Deforestation and forest conversion to other land uses, such as agriculture and infrastructure, has also grown, rising from 4.096 million hectares per year between 1990 and 2000 to 4.314 million hectares per year between 2000 and 2010, and 4.43 million hectares per year between 2010 and 2020. Africa has the highest annual deforestation rate of 4.41 million hectares from 2015 to 2020, with 50% of it occurring in eastern and southern Africa at 2.2 million hectares per year, followed by central and western Africa at 1.9 million hectares per year.


“The Congolese region continues to supply industrial logs to Europe, China, and the United States.” Over-exploitation of timber and illicit logging are to blame for deforestation in the area. The other cause is agricultural growth, which is responsible for 90% of the Congo Basin’s deterioration, according to Prof Avana-Tientcheu. “Mining and urbanization are both on the rise.”

Mangrove forests are under threat from aquaculture, firewood, and charcoal, according to Lizzie Mujuru, a forest researcher from Zimbabwe’s Bindura University of Science Education. “After fishing, the fishermen use firewood and charcoal from the mangroves to dry their harvest,” she explained.

Over the last decade, Africa has improved its mangrove conservation, with the average annual rate of loss reducing from 6,610 hectares in 1990 to 2000 to 2,330 hectares in 2010 to 2020.

Prof. Owino believes that Africa’s bane is its growing population, a large portion of which is reliant on the forest for subsistence.

Africa’s forests provide ecosystem services such as climate regulation, flood control, pollution abatement, fresh water supply, and soil protection, in addition to the regular forest commodities and services. The importance of Africa’s tropical forests as the planet’s “lungs” is well understood. The trees in these forests extract massive amounts of carbon dioxide from the atmosphere and make oxygen in the process, so assisting in the mitigation of global warming.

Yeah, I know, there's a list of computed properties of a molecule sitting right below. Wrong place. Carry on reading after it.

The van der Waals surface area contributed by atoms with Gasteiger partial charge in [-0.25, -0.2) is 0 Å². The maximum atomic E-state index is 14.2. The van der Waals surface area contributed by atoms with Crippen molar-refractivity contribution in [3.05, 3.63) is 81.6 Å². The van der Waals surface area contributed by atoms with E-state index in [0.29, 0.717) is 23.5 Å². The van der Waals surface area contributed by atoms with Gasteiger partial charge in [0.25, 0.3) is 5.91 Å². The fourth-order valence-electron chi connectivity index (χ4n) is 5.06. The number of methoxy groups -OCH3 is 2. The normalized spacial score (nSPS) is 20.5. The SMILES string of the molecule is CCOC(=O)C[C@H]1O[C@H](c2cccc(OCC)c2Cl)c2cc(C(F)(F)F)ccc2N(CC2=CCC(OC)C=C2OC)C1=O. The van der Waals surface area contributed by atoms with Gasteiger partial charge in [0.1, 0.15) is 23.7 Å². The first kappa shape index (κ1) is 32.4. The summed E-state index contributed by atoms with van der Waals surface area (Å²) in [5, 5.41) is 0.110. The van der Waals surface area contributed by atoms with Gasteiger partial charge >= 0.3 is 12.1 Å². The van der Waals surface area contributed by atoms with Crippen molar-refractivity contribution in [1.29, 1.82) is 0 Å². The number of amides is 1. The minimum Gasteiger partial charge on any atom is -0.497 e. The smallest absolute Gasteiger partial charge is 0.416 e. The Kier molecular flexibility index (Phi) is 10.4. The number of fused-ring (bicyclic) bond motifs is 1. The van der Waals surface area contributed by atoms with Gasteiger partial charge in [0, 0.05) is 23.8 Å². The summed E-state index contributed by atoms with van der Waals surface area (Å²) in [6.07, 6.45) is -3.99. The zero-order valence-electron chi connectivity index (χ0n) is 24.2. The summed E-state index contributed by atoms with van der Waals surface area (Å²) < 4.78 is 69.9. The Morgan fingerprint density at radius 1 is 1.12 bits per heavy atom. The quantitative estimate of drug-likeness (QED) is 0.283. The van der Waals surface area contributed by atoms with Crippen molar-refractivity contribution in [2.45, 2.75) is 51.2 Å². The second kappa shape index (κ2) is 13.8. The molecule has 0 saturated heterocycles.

“It is anticipated that we are losing carbon stores from our trees,” Sidzabda Djibril Dayamba, AFF’s senior programme officer, said. Eastern and southern Africa have lost roughly 15% of the carbon stored in their forests between 1990 and 2020, with a current value of 26.25 billion tons of carbon in 2020, and western and central Africa have lost 14%, with a current value of 52.546 billion tonnes of carbon in 2020.”

Prof Godwin Kowero, the AFF’s Executive Secretary, noted that one of the most serious issues confronting African forests at the governance level is a lack of adequate finance and management plans. Many African countries, he added, have not taken stock of their forest cover.

Prof Kowero claims that Africa has about ten countries with more than 50 percent tree cover, and five countries with more than 70 percent forest cover, such as Equatorial Guinea, Gabon, Guinea Bissau, Liberia, and the Seychelles, based on data collected by the Food and Agriculture Organization of the United Nations (FAO). Nearly 45 countries on the continent have a forest cover of at least ten percent.

There are around nine countries on the continent that have less than 10% forest cover.